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'You're the Worst' roundtable: Who are these people?

Season 2 | Episode 9 | “LCD Soundsystem” | Aired Nov 4, 2015

Each week, EW Community contributors chat about the newest episode of You’re the Worst while they watch. This week, Tamar Barbash and Sundi Rose Holt share their thoughts as they watched “LCD Soundsystem.”

Tamar: I’m confused. What am I watching?
Sundi: I dunno. I’m standing by for more info. Ahhh … it’s a little context for how the world sees Gretchen and Jimmy. And possible antagonists for them.
Tamar:
I feel like I need to rewatch that. I wasn’t paying attention, I thought it was the wrong show.
Sundi: These characters are Gretchen-and-Jimmy–lite.
Tamar:
Ha! Love the Lost reference.
Sundi:
I’m loving this contrasting of characters.
Tamar: Really? So far I’m kind of like, “Who are these people and where is my show?”
Sundi:
It’s definitely a departure, but it seems like we’re supposed to make some comparisons.
Tamar:
I agree. Gretchen’s being creepy. What’s she thinking when she’s watching them?
Sundi:
Maybe envy?
Tamar:
Maybe. Okay, I just rewatched the open, cause I wasn’t plugged in enough the first time. It seems the idea is that with just a little evolution Gretchen and Jimmy could be functioning and contributing members of society.

 

Sundi: I wonder how YTW‘s depiction of Gretchen’s depression is being received by those who actually suffer from it.
Tamar: I do, too. She’s following them now?
Sundi: I like your idea about the open. I wonder if Gretchen is feeling that, too. Except she has no idea how to process those feelings, and is doing some wildly inappropriate creeping.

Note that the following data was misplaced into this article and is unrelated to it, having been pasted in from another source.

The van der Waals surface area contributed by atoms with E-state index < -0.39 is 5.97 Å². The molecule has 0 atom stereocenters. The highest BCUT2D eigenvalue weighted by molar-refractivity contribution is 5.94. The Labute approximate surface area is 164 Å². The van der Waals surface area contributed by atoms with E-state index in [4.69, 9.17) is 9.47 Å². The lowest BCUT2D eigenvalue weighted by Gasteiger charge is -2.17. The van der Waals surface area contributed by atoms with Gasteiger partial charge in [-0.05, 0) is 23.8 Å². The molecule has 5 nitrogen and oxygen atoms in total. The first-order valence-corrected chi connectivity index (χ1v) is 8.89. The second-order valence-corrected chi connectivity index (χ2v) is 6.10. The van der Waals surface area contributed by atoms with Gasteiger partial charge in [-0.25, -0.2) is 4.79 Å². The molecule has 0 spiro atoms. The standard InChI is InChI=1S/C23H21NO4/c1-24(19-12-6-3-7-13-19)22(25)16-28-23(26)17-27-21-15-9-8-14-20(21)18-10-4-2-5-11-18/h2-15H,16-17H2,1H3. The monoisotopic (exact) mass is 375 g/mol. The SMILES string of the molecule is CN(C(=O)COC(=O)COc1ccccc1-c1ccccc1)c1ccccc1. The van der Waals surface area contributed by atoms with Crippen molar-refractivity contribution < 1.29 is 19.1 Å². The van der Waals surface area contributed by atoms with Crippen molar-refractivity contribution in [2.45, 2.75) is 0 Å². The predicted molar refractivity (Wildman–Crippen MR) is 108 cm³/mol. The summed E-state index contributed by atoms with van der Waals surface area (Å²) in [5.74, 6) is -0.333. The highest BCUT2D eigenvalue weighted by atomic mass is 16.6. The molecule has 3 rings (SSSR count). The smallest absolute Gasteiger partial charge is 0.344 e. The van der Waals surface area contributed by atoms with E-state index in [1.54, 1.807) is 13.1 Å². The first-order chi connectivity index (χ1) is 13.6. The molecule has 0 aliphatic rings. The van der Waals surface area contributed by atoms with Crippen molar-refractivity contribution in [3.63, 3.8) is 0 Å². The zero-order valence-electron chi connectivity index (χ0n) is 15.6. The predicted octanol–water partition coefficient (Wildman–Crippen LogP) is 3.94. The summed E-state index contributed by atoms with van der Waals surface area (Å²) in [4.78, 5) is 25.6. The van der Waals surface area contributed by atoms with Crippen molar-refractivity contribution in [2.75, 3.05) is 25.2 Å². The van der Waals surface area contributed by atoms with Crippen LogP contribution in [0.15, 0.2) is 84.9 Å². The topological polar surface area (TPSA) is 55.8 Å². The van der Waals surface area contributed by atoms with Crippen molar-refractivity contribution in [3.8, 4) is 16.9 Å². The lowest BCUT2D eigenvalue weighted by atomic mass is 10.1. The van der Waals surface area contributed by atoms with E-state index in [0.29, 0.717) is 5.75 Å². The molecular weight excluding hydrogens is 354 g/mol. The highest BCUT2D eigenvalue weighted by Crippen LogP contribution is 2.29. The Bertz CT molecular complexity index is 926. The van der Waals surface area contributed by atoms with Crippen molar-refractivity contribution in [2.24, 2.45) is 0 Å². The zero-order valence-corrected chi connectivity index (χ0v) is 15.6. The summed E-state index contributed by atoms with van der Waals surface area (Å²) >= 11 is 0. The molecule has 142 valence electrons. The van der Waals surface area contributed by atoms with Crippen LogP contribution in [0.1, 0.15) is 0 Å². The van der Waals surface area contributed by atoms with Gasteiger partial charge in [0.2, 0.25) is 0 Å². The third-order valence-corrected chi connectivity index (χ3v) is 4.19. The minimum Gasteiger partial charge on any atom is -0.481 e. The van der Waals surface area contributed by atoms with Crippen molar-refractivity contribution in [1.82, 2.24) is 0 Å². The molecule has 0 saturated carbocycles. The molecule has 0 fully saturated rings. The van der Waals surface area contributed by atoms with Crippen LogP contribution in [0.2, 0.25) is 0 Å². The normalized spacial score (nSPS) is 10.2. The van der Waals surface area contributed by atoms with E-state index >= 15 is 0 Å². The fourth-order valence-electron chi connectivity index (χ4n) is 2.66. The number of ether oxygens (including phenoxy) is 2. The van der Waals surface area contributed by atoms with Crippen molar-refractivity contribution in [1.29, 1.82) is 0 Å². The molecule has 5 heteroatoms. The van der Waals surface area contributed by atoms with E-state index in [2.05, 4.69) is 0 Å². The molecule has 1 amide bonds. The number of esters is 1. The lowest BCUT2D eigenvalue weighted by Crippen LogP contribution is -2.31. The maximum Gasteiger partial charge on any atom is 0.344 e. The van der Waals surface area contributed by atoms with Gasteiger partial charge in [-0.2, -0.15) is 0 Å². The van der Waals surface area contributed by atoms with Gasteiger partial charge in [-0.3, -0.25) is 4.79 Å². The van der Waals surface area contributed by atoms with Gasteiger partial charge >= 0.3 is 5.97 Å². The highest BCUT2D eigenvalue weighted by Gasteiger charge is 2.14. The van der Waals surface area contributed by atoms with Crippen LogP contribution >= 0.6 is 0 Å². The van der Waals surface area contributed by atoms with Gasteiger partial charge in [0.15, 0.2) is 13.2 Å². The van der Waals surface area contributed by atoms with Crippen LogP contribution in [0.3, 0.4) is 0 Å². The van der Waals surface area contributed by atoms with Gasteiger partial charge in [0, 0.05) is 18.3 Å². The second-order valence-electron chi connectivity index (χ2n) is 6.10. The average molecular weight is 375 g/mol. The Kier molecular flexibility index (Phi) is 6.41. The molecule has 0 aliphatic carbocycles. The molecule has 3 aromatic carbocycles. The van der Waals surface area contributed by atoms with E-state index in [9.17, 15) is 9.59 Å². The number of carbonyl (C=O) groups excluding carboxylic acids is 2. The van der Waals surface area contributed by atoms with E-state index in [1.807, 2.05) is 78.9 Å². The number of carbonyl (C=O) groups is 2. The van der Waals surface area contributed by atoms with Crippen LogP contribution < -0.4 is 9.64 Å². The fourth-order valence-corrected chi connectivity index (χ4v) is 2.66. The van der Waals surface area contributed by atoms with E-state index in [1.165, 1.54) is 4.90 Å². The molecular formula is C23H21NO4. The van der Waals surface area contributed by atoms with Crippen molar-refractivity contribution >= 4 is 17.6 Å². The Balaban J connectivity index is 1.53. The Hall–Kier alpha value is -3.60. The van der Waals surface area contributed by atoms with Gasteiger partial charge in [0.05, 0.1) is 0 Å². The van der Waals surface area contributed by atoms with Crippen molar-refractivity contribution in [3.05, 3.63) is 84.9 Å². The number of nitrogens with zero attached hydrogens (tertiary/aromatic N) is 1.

Tamar:
I wonder if she feels like if there was some small change in her life, she wouldn’t feel so sad.
Sundi:
Well, as long as Jimmy is eating Craisins out of the box in his pocket, then we aren’t supposed to sympathize with Gretchen’s existential crisis.
Tamar: What do you mean?
Sundi: Or at least, Jimmy isn’t sympathizing. I’m just using the Craisins as metaphor. Another was for Jimmy to avoid Gretchen’s actual deal. Like, if he knew how much she was actually hurting, or was taking her feelings seriously, he wouldn’t really be worried about the box of Craisins in his pocket or maintaining the silly illusion that he’s “writing.”
Tamar: Ah. Right. I think last week’s whole purpose was to make it clear that Jimmy does not understand that this is not something that’s just going to go away.
Sundi:
Which I find admirable in the YTW writing. It would be really cheap for them to “cure” Gretchen within a few episodes. And I imagine struggling to relate the illness to loved ones is a common struggle.
Tamar:
Absolutely. Okay. Maybe she is pregnant? I mean she’s been drinking a s—t ton so I hope she’s not, but this is weird.
Sundi:
She just kidnapped that child. And suddenly this show just took a very strange turn. Are we supposed to believe that Gretchen’s biological clock is ticking? She did give the little girl back, at least.
Tamar:
Yes, at least. Did she kidnap the dog?? WTF.
Sundi:
Tamar … I don’t know if this being fair to the depression sufferers. Are we on board with this?
Tamar: I don’t think this is the depression.
Sundi:
I’m no expert, but it doesn’t seem like it to me either. What are we watching?
Tamar: This is Gretchen dealing with the depression.
Sundi:
That makes more sense. I guess we can’t expect Gretchen to do anything reasonable. Like take meds or go to therapy.
Tamar: This is choices she’s making to try to shift something in her life that I guess she sees as responsible for her mental illness. Based on her comment to Edgar earlier, she seems to have some Sliding Doors notion of her life. If she had just made one decision differently, maybe she could be that couple across the street.
Sundi: I always wonder about Gretchen and Jimmy’s guilt threshold. Surely she must feel some remorse for her terrible decisions. Which sort of looks like regret, but she continues to be completely absurd in her choices.
Tamar: